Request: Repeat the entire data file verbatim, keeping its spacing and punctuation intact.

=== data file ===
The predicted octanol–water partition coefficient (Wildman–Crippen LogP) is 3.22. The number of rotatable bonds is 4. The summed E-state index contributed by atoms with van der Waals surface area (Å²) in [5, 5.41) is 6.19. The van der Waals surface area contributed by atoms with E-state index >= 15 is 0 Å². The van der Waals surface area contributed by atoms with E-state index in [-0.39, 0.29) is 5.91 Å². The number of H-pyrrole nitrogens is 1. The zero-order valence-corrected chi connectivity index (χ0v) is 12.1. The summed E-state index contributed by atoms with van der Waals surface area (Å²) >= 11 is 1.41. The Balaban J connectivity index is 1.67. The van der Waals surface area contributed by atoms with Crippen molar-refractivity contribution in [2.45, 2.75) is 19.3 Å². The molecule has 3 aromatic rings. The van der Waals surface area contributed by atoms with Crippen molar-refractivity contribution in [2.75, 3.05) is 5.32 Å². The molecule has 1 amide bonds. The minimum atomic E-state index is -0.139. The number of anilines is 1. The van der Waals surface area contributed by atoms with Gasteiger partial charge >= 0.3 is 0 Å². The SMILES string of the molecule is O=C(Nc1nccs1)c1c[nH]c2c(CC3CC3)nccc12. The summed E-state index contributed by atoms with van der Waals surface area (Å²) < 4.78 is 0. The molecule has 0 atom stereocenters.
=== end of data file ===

The predicted octanol–water partition coefficient (Wildman–Crippen LogP) is 3.22. The number of rotatable bonds is 4. The summed E-state index contributed by atoms with van der Waals surface area (Å²) in [5, 5.41) is 6.19. The van der Waals surface area contributed by atoms with E-state index >= 15 is 0 Å². The van der Waals surface area contributed by atoms with E-state index in [-0.39, 0.29) is 5.91 Å². The number of H-pyrrole nitrogens is 1. The zero-order valence-corrected chi connectivity index (χ0v) is 12.1. The summed E-state index contributed by atoms with van der Waals surface area (Å²) >= 11 is 1.41. The Balaban J connectivity index is 1.67. The van der Waals surface area contributed by atoms with Crippen molar-refractivity contribution in [2.45, 2.75) is 19.3 Å². The molecule has 3 aromatic rings. The van der Waals surface area contributed by atoms with Crippen molar-refractivity contribution in [2.75, 3.05) is 5.32 Å². The molecule has 1 amide bonds. The minimum atomic E-state index is -0.139. The number of anilines is 1. The van der Waals surface area contributed by atoms with Gasteiger partial charge >= 0.3 is 0 Å². The SMILES string of the molecule is O=C(Nc1nccs1)c1c[nH]c2c(CC3CC3)nccc12. The summed E-state index contributed by atoms with van der Waals surface area (Å²) < 4.78 is 0. The molecule has 0 atom stereocenters.